Effective efforts to reduce obesity strategies require public health policies that address individual and external factors such as social, economic circumstances and physical environment factors. Facts opinion polls suggest that many policy changes to reduce obesity are likely to face resistance from the public.
We organized four focus groups composed of 33 adults living near or in a city in the central region of the United States in July 2008. Participants were assigned to groups according to political ideology that claimed to have. We used a semi-structured discussion guide in order to 1) better understand public perceptions about obesity and 2) evaluate the narrative promise as a strategy to stimulate a fruitful discussion on policy changes related to obesity.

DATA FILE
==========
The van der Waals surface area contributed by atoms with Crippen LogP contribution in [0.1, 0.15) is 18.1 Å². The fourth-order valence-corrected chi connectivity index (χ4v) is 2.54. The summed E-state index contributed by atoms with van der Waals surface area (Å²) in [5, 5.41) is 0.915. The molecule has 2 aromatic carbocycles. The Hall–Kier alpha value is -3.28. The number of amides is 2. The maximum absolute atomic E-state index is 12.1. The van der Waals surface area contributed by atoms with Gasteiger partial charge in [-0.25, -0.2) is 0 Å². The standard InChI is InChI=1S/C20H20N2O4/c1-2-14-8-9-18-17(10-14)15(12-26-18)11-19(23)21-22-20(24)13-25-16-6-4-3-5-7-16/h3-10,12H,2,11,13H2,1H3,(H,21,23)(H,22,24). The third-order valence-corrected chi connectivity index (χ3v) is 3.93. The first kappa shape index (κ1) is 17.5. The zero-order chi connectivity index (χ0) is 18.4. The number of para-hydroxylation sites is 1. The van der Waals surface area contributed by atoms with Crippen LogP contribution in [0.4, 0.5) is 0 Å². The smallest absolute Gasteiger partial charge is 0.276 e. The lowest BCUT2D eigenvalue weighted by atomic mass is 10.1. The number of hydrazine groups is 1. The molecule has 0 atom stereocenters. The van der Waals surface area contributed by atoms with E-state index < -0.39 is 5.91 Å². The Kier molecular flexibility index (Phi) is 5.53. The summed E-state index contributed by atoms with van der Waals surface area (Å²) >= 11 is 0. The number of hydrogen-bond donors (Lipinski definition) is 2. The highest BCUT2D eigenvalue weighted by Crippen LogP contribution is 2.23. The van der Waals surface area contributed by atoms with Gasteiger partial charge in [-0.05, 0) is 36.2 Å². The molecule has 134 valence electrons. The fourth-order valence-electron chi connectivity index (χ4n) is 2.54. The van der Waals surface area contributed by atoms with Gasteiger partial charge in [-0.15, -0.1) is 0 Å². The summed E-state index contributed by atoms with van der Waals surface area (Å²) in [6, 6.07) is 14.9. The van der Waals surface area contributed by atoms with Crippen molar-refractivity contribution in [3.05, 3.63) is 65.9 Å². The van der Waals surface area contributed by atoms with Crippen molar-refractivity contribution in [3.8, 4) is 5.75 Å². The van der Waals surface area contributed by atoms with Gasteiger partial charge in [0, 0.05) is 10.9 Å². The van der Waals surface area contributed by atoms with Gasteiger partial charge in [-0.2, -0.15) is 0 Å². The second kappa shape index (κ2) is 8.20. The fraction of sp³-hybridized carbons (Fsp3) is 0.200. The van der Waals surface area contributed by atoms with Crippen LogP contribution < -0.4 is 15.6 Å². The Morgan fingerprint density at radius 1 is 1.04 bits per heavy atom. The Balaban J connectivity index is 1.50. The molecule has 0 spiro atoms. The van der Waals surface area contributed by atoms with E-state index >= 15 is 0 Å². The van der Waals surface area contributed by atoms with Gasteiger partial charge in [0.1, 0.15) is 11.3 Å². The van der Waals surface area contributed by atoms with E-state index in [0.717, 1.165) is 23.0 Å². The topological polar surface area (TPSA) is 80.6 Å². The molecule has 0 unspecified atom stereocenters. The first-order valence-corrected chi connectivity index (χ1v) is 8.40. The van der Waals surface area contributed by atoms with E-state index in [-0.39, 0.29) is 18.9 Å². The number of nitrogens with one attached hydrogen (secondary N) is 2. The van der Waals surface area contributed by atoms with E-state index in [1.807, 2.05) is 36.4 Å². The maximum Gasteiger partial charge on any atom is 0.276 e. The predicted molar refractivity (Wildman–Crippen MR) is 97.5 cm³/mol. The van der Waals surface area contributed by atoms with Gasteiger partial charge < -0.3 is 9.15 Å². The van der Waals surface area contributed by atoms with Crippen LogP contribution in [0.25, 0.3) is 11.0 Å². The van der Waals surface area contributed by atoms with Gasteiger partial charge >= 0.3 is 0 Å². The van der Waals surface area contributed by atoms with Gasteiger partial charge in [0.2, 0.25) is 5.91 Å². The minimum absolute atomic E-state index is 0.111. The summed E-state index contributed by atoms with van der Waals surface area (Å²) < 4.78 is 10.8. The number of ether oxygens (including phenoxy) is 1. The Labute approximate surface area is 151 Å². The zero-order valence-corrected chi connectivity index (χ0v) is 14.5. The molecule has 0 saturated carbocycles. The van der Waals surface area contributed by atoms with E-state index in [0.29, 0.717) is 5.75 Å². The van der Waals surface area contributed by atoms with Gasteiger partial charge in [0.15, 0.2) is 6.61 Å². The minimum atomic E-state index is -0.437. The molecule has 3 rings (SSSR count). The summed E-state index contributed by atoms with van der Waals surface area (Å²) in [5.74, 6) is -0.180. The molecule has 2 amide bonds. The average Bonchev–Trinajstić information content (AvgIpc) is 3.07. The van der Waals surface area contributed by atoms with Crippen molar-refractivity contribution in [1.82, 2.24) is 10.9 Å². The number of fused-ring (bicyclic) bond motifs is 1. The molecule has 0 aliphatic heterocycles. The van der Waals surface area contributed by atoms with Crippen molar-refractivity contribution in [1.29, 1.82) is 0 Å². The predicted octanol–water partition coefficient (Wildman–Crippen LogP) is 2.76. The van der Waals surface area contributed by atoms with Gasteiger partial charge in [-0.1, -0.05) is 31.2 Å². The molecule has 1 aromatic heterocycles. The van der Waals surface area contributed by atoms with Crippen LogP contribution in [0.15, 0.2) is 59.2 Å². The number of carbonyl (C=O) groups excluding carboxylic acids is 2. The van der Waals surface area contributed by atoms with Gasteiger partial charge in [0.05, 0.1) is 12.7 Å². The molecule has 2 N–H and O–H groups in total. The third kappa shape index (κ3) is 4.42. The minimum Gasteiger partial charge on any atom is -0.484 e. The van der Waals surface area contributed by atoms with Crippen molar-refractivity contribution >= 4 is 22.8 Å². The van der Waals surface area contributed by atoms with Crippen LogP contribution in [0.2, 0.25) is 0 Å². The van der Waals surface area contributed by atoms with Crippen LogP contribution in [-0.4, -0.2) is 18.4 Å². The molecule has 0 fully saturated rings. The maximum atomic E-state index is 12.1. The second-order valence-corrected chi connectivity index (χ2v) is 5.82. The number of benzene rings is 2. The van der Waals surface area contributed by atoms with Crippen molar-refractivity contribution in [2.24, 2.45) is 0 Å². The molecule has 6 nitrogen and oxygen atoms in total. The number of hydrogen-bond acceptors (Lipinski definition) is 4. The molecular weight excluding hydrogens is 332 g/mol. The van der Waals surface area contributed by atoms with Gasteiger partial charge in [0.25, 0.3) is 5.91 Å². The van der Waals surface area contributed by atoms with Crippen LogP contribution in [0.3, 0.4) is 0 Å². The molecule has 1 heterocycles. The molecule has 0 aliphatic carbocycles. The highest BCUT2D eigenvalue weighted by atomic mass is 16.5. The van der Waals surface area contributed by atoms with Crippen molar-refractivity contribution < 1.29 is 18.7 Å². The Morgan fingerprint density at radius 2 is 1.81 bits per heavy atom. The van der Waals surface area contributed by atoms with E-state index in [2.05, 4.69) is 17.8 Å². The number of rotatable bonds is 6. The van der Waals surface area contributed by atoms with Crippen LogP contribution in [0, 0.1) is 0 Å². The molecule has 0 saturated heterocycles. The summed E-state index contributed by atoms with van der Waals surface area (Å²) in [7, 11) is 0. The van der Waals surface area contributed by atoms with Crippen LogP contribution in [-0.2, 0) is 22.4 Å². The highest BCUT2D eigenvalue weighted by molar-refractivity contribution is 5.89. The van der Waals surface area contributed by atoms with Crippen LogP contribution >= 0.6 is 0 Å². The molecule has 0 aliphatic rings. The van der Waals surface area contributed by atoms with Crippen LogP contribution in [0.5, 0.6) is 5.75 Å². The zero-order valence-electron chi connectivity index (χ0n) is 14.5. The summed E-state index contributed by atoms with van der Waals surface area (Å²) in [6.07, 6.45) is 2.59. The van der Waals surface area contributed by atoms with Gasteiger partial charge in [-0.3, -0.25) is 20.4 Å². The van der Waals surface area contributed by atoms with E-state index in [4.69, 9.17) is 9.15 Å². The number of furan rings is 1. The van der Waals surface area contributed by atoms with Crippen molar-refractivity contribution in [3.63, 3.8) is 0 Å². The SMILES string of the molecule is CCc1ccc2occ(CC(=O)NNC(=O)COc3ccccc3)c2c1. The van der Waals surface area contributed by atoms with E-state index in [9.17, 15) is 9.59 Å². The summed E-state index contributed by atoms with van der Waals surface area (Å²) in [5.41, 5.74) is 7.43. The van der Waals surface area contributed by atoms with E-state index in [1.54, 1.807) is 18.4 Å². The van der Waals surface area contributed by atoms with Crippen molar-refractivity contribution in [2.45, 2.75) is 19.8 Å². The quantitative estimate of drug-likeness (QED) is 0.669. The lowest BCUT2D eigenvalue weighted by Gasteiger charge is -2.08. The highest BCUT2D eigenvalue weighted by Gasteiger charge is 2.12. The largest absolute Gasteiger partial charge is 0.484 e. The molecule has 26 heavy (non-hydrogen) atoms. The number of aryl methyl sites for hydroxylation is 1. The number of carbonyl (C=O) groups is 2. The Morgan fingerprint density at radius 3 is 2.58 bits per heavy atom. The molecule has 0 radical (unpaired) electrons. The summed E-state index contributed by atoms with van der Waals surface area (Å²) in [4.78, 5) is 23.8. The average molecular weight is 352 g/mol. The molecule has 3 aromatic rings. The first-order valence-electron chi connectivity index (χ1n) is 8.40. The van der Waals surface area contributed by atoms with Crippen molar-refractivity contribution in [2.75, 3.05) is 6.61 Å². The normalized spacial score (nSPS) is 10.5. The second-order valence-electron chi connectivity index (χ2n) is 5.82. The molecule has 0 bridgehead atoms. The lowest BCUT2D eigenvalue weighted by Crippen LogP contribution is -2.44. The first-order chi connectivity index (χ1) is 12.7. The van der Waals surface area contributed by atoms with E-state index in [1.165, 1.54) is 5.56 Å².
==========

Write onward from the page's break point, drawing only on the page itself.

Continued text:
Participants felt that domestic factors are the main cause of obesity. Despite considerable recognition of external causes of obesity, many participants-particularly those of political tendency conservatively were reluctant to seek solutions to the problem through external policies. Throughout the political spectrum, participants responded more favorably to a brief narrative that emphasizes the obstacles to reduce obesity in adults as opposed to a narrative that emphasizes the obstacles to reducing childhood obesity.
This study provides a deeper context for understanding public perceptions about obesity. Some types of narrative seem to have more opportunities to promote support for policies aimed at reducing obesity.